“Why is it called the house of stone if it is made with mud bricks?”
“Follow me. I’ll tell you the story.”
I was talking with “abuelo” Cutberto on my fifth and final day at the Casa de Piedra, which his son built on his own, including making the mud bricks. Cutberto, 79, moved quickly and would only accept my hand when we had to go down some steep stone steps. He used his cane to point to the stone wall ruins that lay just below the current house, nearly covered in weeds. Cutberto spoke with pride of the history of the house, of his village where he had lived all his life, and of his son, José, who had built everything around us. He continued to give me a tour of the grounds, including José’s carpenter workshop and the many flowers and vegetables his wife had planted.
Sr. Cutberto shared stories and wisdom throughout the week. In his youth, he spent a year harvesting peaches, avocados, and other fruits and vegetables in California. It was grueling work and he received little pay and no benefits as an undocumented immigrant. Now, he says he lives in paradise in his village. Everything they need, they can grow or make here or get from nearby villages. Each village, though not far away in kilometers, has a different climate and growing patterns based on its altitude.
Inside the main building, the “comedor” where the family cooked and ate with their guests, “abuela” Lilia and Maylet, José’s wife, had been busy preparing lunch for the family and a guest who would be arriving to discuss methods for planting more fruit trees in the village. All week, I had enjoyed delicious meals prepared by Lilia (Maylet, José, and their children had been traveling). She gathered mushrooms in the forest, made the best apple tea I have ever tasted, chopped and prepared fresh spinach, potato soup, spicy hot vegetable toppings, homemade tortillas, and many other delicious foods. Everything was made fresh from what was grown or foraged locally.
Earlier, I had spent time talking with Leonardo, José’s 19-year-old nephew who lives and works with the family. Leonardo had given me great advice during the week about where to hike and bike in the area. Today he explained how he also loved to travel and had completed three courses in different cities about tropical agriculture. I learned of the “cargo” system practiced in indigenous communities in Oaxaca state. This system of community service would require Leonardo to work for the community for one year starting a year after finishing school, and for every four years after that. His older brother was currently working in the tourist office for his cargo.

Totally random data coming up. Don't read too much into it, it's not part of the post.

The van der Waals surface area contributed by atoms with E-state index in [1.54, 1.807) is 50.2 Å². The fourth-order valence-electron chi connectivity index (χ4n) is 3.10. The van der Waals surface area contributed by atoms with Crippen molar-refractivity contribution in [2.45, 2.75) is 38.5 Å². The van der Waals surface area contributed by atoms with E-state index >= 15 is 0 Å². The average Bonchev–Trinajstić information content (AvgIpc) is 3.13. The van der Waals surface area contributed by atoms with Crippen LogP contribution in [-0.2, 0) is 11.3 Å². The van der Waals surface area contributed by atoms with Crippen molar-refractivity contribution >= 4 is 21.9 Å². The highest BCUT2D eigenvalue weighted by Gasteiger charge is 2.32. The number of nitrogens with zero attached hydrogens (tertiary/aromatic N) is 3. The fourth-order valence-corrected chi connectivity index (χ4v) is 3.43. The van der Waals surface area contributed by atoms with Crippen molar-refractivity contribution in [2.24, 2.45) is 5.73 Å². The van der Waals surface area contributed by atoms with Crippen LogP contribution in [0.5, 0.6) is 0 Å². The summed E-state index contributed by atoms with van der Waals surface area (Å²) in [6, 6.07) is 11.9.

The previous night I met José, Maylet, and their two children, Nahum and Caleb when they arrived unexpectedly from their two weeks of travels in Chiapas. There were warm family embraces as the household suddenly increased from three to seven. José greeted me as if he’d known me for some time and as if it were perfectly natural for me to be sitting at the kitchen table chatting with his parents. We ended up talking until nearly midnight about their experience as AirBnB hosts, my experience coming to this remote village, and the new ideas they had after having been AirBnB guests for the first time during their travels.
We all agreed that what makes travel memorable and enjoyable is the connection you make with people. They spoke fondly of a Russian man who they met in Chiapas and hope to host in their home, and I spoke of my desire to return to Benito Juárez not just to see more of the beautiful Sierra region, but to spend time with their warm and welcoming family.
Back on the busy streets of the city of Oaxaca, each time I looked at the mountains, I couldn’t see any sign of the magical world I encountered there. There were no lights, no visible roads, just green mountains. I would think to myself, there’s a magical world up there, one where people live in harmony with nature and each other, where they welcome outsiders rather than fear them, and where I hope to one day return.